Quick book picks for October

In this, the spookiest of months, I’ve got some historical gothic and YA horror as well as the next in the Hogarth Shakespeare series and some distinctive short books. As usual, links to longer reviews from the titles.

  • There’s Someone Inside Your House by Stephanie Perkins – A hugely enjoyable YA horror/thriller novel with a biracial protagonist. Perfect for teens and adults wanting to relive Point Horror and similar books.
  • Dunbar by Edward St Aubyn – I have mixed feelings about Aubyn’s Hogarth Shakespeare novel (and about its source text, King Lear), but the darkly comic tone will appeal to some and it is interesting to see which elements have been kept and changed.
  • All The Dirty Parts by Daniel Handler – Raucous and blunt, the Series of Unfortunate Events author takes on the teenage boy’s mind in this short novel.
  • The Ninth Hour by Alice McDermott – A character-focused novel about Irish American Catholics in New York, sure to delight fans of that kind of narrative.
  • The Silent Companions by Laura Purcell – This historical gothic tale about a widow staying in her husband’s old house is eerie and the titular silent companions will haunt you long after the final page.
  • The Book of Forgotten Authors by Christopher Fowler – A non-fiction treat to dip into, in which Fowler provides snappy short chapters on a range of forgotten authors, including crime, mystery, and more general works.

Dunbar by Edward St Aubyn

King Lear the dark comedy: Dunbar by Edward St Aubyn

Dunbar is a modern retelling of King Lear in which Henry Dunbar, a Canadian media mogul, finds himself battling two of his daughters after they get him confined to a care home in the Lake District whilst they take over his company. At the same time, his youngest daughter Florence, who he recently removed from the company due to her lack of interest in his business, is on a mission with some of his other former allies to find and save her father before her scheming half-sisters succeed in their plan.

The novel is St Aubyn’s contribution to the Hogarth Shakespeare series, which aims to retell Shakespeare’s stories in novels by bestselling modern writers. The series has been a varied one, and Dunbar is another instalment with its hits and misses. King Lear is a fairly obvious choice for a business-related retelling and this world of Murdoch-esque media empires strikes a modern chord whilst giving Dunbar a questionable morality even in the face of the more overt amorality of his eldest daughters.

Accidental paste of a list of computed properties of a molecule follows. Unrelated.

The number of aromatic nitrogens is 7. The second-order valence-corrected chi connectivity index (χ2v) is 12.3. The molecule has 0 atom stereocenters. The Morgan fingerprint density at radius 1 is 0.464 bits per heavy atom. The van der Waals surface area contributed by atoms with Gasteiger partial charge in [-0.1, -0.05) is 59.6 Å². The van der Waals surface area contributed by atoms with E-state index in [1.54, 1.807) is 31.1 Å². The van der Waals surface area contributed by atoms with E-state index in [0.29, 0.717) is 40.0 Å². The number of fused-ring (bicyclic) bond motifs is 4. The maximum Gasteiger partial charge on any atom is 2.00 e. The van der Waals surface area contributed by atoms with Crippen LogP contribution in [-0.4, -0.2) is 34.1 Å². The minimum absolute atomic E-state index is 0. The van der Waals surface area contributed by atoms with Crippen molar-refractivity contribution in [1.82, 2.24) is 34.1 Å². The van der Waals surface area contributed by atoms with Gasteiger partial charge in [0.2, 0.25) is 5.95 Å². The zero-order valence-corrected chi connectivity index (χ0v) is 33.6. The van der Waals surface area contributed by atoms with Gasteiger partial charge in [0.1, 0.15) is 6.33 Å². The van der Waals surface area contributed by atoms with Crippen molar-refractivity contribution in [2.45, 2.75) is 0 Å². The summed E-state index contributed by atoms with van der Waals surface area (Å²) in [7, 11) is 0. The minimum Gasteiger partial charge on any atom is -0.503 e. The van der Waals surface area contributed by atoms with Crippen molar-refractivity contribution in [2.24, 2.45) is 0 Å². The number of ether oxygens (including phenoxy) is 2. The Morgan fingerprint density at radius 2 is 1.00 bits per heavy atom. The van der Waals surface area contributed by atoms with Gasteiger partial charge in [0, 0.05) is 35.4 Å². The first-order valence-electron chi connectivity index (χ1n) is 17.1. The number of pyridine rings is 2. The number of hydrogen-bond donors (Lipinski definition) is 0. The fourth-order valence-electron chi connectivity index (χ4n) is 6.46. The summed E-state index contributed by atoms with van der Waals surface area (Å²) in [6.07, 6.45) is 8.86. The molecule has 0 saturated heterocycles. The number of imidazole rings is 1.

One of the main issues with the novel is the fact that the plot line—old man wrongfully imprisoned in care home and escapes, whilst daughters battle for power and deal with their own personal issues—is more darkly comic than tragic. This retelling takes the ridiculousness of Lear with its infamous Fool and dashing about in the dark and doesn’t quite make it feel more than the narrative of a dark comedy drama (there is also a similarity to one of the plot lines in Cloud Atlas). Even keeping somewhat to the ending of King Lear, the novel’s ending does not feel tragic, particularly as Florence, the Cordelia figure, isn’t really given enough space to be anyone (though the same could be thought about Cordelia).

This isn’t to say that Dunbar can’t be an enjoyable read. The transformation of Lear’s Fool into Peter Walker, alcoholic TV comedian who Dunbar befriends in the care home, is a good choice, and the way his storyline gets bolstered by some of Gloucester’s from the original text adds nastiness to Abigail and Megan, St Aubyn’s Goneril and Regan. Indeed the earlier parts, with Dunbar and Peter’s strangely witty conversations and references to Freud are a clever opening and more enjoyable than Lear’s discussions with the Fool in the play.

Dunbar turns King Lear into a dark caper for the most part, and whilst this might make it more enjoyable for people who don’t enjoy the tragedy of Lear, it is a retelling that has definitely chosen some elements of the original over others in a specific way. In this context, the exaggerated villainy of the modern counterparts to Goneril and Regan makes them almost comic bad guys, sometimes too busy having sex to keep an eye on their plotting, and Dunbar is not so much caught out in a storm than rambling around the Lake District. There’s no reason why King Lear shouldn’t be turned into this kind of story, of course, and Dunbar is a decent novel, but it doesn’t really say or do anything interesting with Lear beyond highlighting elements of ridicule.

[See my reviews of other books in the Hogarth Shakespeare series here.]